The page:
I’ve thoroughly enjoyed reading The Bankers’ New Clothes: What’s Wrong with Banking and What to do About It by Anat Admati and Martin Hellwig. The title refers to the fairy tale about the naked emperor whom his citizens believe to be clothed in splendid robes until one child, immune from the groupthink, points out his nudity. This book’s aim, decisively achieved, is to de-mistify the public conversation about banking so we can all understand how threadbare the industry is.
The first part of the book gives a careful explanation of leverage and the role of bank equity. While the examples seem simplistic to start with, it is a useful stepping stone to evaluating the current regulatory debate about banks’ equity ratios. The logic is straightforward: the higher banks’ equity, the less destabilising is the effect of leverage, and the less the scope for contagion between banks in a crisis. The authors explain why in 2008 contagion spread so quickly around the financial system, with the arrival of money market funds and increased globalisation also playing a role. They also argue that bankers became complacent because they believed their own quantitative risk models, foolishly.
Importantly, the book also convincingly debunks the banks’ argument that there is no need for them to increase the amount of equity they hold. As Admati and Hellwig note, we suffer from a lack of clarity of thought about this subject. They describe statements made by the industry – with examples – as “nonsensical and false”. Bankers misuse the word ‘capital’ or ‘equity’ to confuse us, the book says. Bank lobbyists say equity is expensive, and increasing the amount they need to hold will therefore reduce the amount they can lend, or raise the cost of lending. They obfuscate the fact that higher equity requirements are equivalent to a limit on the proportion of a bank’s funding that can come from borrowing or leverage. Excess leverage was precisely the reason for the gravity of the financial crisis.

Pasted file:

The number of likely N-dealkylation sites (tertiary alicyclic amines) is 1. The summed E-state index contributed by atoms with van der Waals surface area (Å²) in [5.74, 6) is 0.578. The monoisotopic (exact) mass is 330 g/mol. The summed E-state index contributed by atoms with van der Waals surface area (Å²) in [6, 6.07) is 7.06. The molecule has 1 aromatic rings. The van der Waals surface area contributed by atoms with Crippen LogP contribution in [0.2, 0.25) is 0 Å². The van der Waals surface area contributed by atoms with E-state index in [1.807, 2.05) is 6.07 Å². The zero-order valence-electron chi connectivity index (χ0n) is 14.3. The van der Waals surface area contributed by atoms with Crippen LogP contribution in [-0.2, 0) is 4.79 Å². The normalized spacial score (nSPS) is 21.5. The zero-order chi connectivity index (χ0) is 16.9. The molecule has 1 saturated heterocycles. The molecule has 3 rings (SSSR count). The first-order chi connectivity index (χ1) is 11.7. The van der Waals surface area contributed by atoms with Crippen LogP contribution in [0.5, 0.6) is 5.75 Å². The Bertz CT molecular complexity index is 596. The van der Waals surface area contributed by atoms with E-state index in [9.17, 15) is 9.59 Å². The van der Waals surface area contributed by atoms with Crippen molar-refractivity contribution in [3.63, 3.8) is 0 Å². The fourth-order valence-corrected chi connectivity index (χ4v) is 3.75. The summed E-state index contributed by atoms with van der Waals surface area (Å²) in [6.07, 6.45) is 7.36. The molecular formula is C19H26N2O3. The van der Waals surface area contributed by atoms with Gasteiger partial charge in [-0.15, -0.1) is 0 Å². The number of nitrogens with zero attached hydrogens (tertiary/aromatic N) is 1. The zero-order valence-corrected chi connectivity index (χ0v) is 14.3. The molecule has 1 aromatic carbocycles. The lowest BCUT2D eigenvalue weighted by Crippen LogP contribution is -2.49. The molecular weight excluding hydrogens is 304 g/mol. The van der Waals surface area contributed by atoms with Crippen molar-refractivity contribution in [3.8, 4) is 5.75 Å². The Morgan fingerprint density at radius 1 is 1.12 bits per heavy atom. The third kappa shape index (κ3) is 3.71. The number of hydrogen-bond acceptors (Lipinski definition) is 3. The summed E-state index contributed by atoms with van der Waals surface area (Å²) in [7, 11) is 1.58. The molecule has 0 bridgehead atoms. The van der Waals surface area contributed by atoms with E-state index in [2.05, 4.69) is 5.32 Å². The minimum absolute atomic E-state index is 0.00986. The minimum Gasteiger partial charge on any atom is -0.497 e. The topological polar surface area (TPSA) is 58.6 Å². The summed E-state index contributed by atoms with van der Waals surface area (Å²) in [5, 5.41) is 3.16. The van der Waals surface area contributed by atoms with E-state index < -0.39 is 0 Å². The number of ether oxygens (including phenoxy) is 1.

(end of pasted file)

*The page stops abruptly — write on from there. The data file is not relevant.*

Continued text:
“The confusion about the term bank capital is pervasive… This confusion is insidious because it biases the debate, suggesting costs and trade-offs that do not actually exist….Viable banks can increase their reliance on unborrowed funds without any reduction in lending.”
It is only non-viable banks that would be constrained in their activity.
Their return on equity in fact depends on the risks the banks are taking – as we have seen, low equity ratios pre-crisis did not result in high returns on equity. The return on equity isn’t fixed, and doesn’t have a simple inverse relationship with the amount of equity held. The ROE will depend on the debt-equity mix, among other things.
Suppose, anyway, that the cost of making loans, and therefore interest rates paid by borrowers, were to increase if banks had to hold more equity. That would be a good thing if the rates paid reflected the risks incurred more accurately. It is pretty clear that risk was under-priced before the crisis, and people borrowed too much compared to the likelihood they could repay the loan. A number of very senior bankers acknowledged as much in a conference I attended at the end of last week.
What’s more, why should banks be different from other businesses? Apple has no debt, but its 100% equity ratio does not appear to have harmed its returns. When one would consider, say, 30% equity low for another kind of business, why on earth do we accept that 3% is the ballpark for banks? Should banks not hold higher levels of equity than the rest of the business sector, to reflect the socialisation of the risks they take, and the subsidies they receive via deposit guarantees?